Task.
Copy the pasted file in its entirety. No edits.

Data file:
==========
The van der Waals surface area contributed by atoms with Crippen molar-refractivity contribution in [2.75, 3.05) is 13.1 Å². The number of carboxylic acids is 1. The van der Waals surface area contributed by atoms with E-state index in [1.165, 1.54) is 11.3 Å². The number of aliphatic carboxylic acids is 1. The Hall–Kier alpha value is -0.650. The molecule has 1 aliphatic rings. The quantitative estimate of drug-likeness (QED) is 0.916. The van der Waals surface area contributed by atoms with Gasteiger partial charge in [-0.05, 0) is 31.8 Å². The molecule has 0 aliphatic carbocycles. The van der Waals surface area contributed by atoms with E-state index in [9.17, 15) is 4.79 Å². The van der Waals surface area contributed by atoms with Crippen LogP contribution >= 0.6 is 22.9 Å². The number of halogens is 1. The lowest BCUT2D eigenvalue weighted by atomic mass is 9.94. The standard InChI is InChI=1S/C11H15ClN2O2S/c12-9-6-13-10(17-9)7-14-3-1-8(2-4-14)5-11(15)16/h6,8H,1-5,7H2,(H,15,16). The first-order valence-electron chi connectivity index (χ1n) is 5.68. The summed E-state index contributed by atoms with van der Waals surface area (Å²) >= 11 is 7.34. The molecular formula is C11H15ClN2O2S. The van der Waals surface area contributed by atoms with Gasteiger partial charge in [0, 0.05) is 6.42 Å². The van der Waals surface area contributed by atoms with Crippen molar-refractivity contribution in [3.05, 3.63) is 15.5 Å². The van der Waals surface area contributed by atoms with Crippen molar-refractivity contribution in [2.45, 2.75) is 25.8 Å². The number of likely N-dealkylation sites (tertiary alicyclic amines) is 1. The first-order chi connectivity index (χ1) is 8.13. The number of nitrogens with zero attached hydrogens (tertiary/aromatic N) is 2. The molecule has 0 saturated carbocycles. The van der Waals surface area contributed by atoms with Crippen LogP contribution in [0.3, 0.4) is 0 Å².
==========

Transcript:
The van der Waals surface area contributed by atoms with Crippen molar-refractivity contribution in [2.75, 3.05) is 13.1 Å². The number of carboxylic acids is 1. The van der Waals surface area contributed by atoms with E-state index in [1.165, 1.54) is 11.3 Å². The number of aliphatic carboxylic acids is 1. The Hall–Kier alpha value is -0.650. The molecule has 1 aliphatic rings. The quantitative estimate of drug-likeness (QED) is 0.916. The van der Waals surface area contributed by atoms with Gasteiger partial charge in [-0.05, 0) is 31.8 Å². The molecule has 0 aliphatic carbocycles. The van der Waals surface area contributed by atoms with E-state index in [9.17, 15) is 4.79 Å². The van der Waals surface area contributed by atoms with Crippen LogP contribution >= 0.6 is 22.9 Å². The number of halogens is 1. The lowest BCUT2D eigenvalue weighted by atomic mass is 9.94. The standard InChI is InChI=1S/C11H15ClN2O2S/c12-9-6-13-10(17-9)7-14-3-1-8(2-4-14)5-11(15)16/h6,8H,1-5,7H2,(H,15,16). The first-order valence-electron chi connectivity index (χ1n) is 5.68. The summed E-state index contributed by atoms with van der Waals surface area (Å²) >= 11 is 7.34. The molecular formula is C11H15ClN2O2S. The van der Waals surface area contributed by atoms with Gasteiger partial charge in [0, 0.05) is 6.42 Å². The van der Waals surface area contributed by atoms with Crippen molar-refractivity contribution in [3.05, 3.63) is 15.5 Å². The van der Waals surface area contributed by atoms with Crippen molar-refractivity contribution in [2.45, 2.75) is 25.8 Å². The number of likely N-dealkylation sites (tertiary alicyclic amines) is 1. The first-order chi connectivity index (χ1) is 8.13. The number of nitrogens with zero attached hydrogens (tertiary/aromatic N) is 2. The molecule has 0 saturated carbocycles. The van der Waals surface area contributed by atoms with Crippen LogP contribution in [0.3, 0.4) is 0 Å².